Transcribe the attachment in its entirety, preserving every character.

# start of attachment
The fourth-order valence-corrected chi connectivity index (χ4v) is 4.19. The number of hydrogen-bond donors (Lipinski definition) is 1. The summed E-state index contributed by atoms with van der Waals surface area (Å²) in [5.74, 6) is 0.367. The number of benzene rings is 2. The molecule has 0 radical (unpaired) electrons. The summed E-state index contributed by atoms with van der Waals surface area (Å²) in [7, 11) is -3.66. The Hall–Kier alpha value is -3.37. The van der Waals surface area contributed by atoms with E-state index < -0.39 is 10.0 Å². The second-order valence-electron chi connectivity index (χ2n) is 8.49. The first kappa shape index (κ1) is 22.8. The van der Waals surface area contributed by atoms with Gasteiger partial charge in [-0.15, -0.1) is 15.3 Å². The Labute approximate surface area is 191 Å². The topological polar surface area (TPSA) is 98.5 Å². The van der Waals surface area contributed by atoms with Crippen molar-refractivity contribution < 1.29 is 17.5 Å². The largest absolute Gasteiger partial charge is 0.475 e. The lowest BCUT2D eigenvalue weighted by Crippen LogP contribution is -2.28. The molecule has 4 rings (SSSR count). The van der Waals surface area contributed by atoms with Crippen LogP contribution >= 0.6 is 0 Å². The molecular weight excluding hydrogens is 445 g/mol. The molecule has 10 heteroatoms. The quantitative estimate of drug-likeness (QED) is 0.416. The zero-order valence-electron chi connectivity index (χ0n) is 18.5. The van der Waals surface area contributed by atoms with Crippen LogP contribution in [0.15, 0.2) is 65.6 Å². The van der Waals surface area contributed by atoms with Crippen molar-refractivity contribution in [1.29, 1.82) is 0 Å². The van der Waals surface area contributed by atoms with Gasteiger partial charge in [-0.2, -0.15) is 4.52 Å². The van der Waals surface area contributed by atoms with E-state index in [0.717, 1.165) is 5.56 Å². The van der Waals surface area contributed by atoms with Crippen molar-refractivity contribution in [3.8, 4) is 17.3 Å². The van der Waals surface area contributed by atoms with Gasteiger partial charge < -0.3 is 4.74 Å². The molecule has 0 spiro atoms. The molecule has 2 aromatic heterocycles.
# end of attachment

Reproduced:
The fourth-order valence-corrected chi connectivity index (χ4v) is 4.19. The number of hydrogen-bond donors (Lipinski definition) is 1. The summed E-state index contributed by atoms with van der Waals surface area (Å²) in [5.74, 6) is 0.367. The number of benzene rings is 2. The molecule has 0 radical (unpaired) electrons. The summed E-state index contributed by atoms with van der Waals surface area (Å²) in [7, 11) is -3.66. The Hall–Kier alpha value is -3.37. The van der Waals surface area contributed by atoms with E-state index < -0.39 is 10.0 Å². The second-order valence-electron chi connectivity index (χ2n) is 8.49. The first kappa shape index (κ1) is 22.8. The van der Waals surface area contributed by atoms with Gasteiger partial charge in [-0.15, -0.1) is 15.3 Å². The Labute approximate surface area is 191 Å². The topological polar surface area (TPSA) is 98.5 Å². The van der Waals surface area contributed by atoms with Crippen molar-refractivity contribution < 1.29 is 17.5 Å². The largest absolute Gasteiger partial charge is 0.475 e. The lowest BCUT2D eigenvalue weighted by Crippen LogP contribution is -2.28. The molecule has 4 rings (SSSR count). The van der Waals surface area contributed by atoms with Crippen LogP contribution >= 0.6 is 0 Å². The molecular weight excluding hydrogens is 445 g/mol. The molecule has 10 heteroatoms. The quantitative estimate of drug-likeness (QED) is 0.416. The zero-order valence-electron chi connectivity index (χ0n) is 18.5. The van der Waals surface area contributed by atoms with Crippen LogP contribution in [0.15, 0.2) is 65.6 Å². The van der Waals surface area contributed by atoms with Crippen molar-refractivity contribution in [1.29, 1.82) is 0 Å². The van der Waals surface area contributed by atoms with Gasteiger partial charge in [-0.2, -0.15) is 4.52 Å². The van der Waals surface area contributed by atoms with E-state index in [0.717, 1.165) is 5.56 Å². The van der Waals surface area contributed by atoms with Crippen molar-refractivity contribution in [3.8, 4) is 17.3 Å². The van der Waals surface area contributed by atoms with Gasteiger partial charge < -0.3 is 4.74 Å². The molecule has 0 spiro atoms. The molecule has 2 aromatic heterocycles.